Three different judges entered respectively Di Guilio's motion for summary judgment, an order assessing damages and the order dismissing the case for want of prosecution against Idlewild.
On March 1, 1965, George Shapiro, the guardian ad litem for defendant Lambotte, and Angelo Ciambrone, his attorney, brought a complaint in chancery against Di Guilio, plaintiff in the tort action, Idlewild Country Club and its insurer, American Indemnity Company, alleging that the insurance company owed a defense to defendant Lambotte, and covered him as to liability under the policy. The complaint specifically prayed, (a) that a trust or lien be imposed on the proceeds of an insurance policy of American Indemnity Company for the use of Idlewild Country Club, (b) that American Indemnity Company be ordered to pay the sum of $72,500 on behalf of Lambotte to Norman Di Guilio and out of said proceeds the sum of $500 be paid to the guardian ad litem and $1,500 to his attorney, (c) that the court restrain Di Guilio from proceeding against Lambotte until his rights were adjudicated and a lien imposed upon the insurance policy, and (d) that the court decree that American Indemnity Company had breached its duty in failing to defend Lambotte. There was also a prayer for general relief.
American Indemnity Company answered denying coverage for, or on behalf, of any employees of Idlewild, alleging that no bona fide defense was made for Lambotte, alleging on information and belief that the judgment aginst Lambotte was entered on the agreement of the attorney for the plaintiff, Di Guilio, and the attorney for the defendant, Lambotte.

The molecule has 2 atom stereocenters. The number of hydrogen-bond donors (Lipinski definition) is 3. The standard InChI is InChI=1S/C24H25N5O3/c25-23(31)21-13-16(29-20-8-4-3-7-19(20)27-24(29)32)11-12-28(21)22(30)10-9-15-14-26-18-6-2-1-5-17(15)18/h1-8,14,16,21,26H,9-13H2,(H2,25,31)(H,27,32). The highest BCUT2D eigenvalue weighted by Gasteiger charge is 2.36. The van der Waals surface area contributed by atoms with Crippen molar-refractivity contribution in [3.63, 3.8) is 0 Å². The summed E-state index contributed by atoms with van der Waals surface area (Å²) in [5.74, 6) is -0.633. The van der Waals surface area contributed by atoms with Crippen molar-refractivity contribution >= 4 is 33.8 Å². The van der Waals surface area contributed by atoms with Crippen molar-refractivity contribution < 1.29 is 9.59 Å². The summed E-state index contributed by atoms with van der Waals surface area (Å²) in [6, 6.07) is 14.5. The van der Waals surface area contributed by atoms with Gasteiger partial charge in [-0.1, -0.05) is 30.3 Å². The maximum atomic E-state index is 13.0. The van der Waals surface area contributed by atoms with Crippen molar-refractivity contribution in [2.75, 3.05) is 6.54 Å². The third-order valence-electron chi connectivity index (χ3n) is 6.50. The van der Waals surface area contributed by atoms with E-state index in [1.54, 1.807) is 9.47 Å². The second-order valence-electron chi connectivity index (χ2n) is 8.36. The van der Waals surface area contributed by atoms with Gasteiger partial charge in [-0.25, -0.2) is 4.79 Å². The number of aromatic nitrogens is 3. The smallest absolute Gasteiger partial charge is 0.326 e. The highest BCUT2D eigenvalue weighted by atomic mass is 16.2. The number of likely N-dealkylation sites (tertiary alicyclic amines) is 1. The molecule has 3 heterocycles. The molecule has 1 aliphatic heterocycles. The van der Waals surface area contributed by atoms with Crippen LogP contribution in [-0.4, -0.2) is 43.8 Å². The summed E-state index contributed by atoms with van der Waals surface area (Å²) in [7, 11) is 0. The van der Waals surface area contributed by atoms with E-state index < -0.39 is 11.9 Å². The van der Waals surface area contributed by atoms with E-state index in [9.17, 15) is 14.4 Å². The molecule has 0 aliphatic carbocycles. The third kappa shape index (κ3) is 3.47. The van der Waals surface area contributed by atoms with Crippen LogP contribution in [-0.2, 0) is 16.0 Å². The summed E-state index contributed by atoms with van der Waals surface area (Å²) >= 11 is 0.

Idlewild answered the complaint alleging that Di Guilio filed a complaint before the Industrial Commission of the State of Illinois which is pending and undetermined, alleging that plaintiff, Di Guilio, was an employee of Idlewild while a caddy and that Lambotte was likewise an employee, denying coverage by its policy with American Indemnity Company, alleging coverage of the situation by the Workmen's Compensation Act and Idlewild's insurance procured in respect thereto, and alleging that no defense was made for Lambotte in the suit by Di Guilio.
Di Guilio answered the complaint and also filed a cross-complaint in which he prayed specifically, (a) that a lien be impressed upon the proceeds of the American Indemnity Company insurance policy, (b) that the court declare that American Indemnity breached its duty in its failure to defend Lambotte. Idlewild answered the cross-complaint denying that its American Indemnity Company policy provided coverage, and alleging that it had Workmen's Compensation insurance coverage, and alleging that Di Guilio was an employee of Idlewild at the time of his injury.
The trial court struck the defense of collusion in entry of the tort judgment and entered a summary judgment on October 20, 1965, in favor of Di Guilio against American Indemnity Company for $72,500, and ordered that Di Guilio pay $500 to the guardian ad litem and $1,500 to his attorney therefrom. The court also ...